Thursday, November 7, 2013


First, a shameless plug.

I finally uploaded a collection of my stories and most "hit" blogs, accessible on the Amazon Kindle network.  If you have a Kindle and are interested in purchasing this literary effort, just search by author for Joe Pugnetti, or by title for "Short Stories and wurdsfromtheburbs".  It is priced to sell at 99 cents!!

Regular readers of my blog know that I read two monthly magazines, Smithsonian and National Geographic.  Not as well known is that I also subscribe to the Lapham's Quarterly.  It is a compilation magazine which devotes each edition to just one topic.  This month, the topic is Death.  (If you are interested in info on the magazine, here is a link).

So, of course, with Death already on my mind since the passing of my father late last year, the passing of my uncle in the summer, and the most recent passing of another uncle this past weekend, I have dived right into this edition.

Already, I have read poems and stories, both fiction and non-fiction, which span man's perception of death from the curious who look upon dying as the last and ultimate experience of life to the famous Dylan Thomas poem in which he exhorts us to "rage against the dying of the light".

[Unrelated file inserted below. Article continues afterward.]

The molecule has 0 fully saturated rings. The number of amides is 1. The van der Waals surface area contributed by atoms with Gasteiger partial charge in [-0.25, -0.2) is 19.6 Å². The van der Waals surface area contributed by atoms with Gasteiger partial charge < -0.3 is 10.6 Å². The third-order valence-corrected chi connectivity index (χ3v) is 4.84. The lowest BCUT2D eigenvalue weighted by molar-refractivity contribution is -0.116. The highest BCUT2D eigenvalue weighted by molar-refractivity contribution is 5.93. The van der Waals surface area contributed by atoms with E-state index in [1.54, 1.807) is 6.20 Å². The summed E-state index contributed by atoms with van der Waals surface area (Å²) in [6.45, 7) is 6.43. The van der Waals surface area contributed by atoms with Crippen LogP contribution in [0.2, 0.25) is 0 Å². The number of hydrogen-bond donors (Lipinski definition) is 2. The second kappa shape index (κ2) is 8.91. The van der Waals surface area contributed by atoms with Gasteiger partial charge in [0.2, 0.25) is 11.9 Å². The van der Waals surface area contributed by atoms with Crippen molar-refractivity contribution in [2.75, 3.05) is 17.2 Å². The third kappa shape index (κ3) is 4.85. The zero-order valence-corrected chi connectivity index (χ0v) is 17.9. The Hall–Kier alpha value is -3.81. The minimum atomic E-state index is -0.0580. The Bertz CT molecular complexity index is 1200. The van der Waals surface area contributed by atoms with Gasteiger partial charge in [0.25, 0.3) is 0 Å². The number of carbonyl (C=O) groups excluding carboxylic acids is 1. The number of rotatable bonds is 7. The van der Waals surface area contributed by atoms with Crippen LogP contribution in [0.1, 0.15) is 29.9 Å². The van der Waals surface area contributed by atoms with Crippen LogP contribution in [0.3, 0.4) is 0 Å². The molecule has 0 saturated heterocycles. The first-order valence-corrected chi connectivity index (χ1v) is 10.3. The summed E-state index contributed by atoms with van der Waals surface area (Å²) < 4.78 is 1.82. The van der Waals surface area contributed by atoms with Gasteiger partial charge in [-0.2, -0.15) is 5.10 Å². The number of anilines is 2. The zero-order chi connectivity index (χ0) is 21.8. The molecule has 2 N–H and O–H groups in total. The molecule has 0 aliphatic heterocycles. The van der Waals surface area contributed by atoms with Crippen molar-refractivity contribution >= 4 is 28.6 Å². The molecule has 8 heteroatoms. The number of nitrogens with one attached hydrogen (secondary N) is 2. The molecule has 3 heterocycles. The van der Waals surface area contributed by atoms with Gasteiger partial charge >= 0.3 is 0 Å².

For me, I have considered death from multiple viewpoints during my lifetime.  Death to be used as a revenge against those who say they love me but don't show it, death as a backdrop for stories that attempt to teach a lesson about the brevity of life, death of loved ones which releases me from responsibilities, death as a harbinger of the truth of one's real mark on life which is measured by the accumulation of joy and happiness as opposed to material gain, the fear of death because I have not said all that I want or should have said, the longing for death to discover if my conclusions about life were on or off the mark.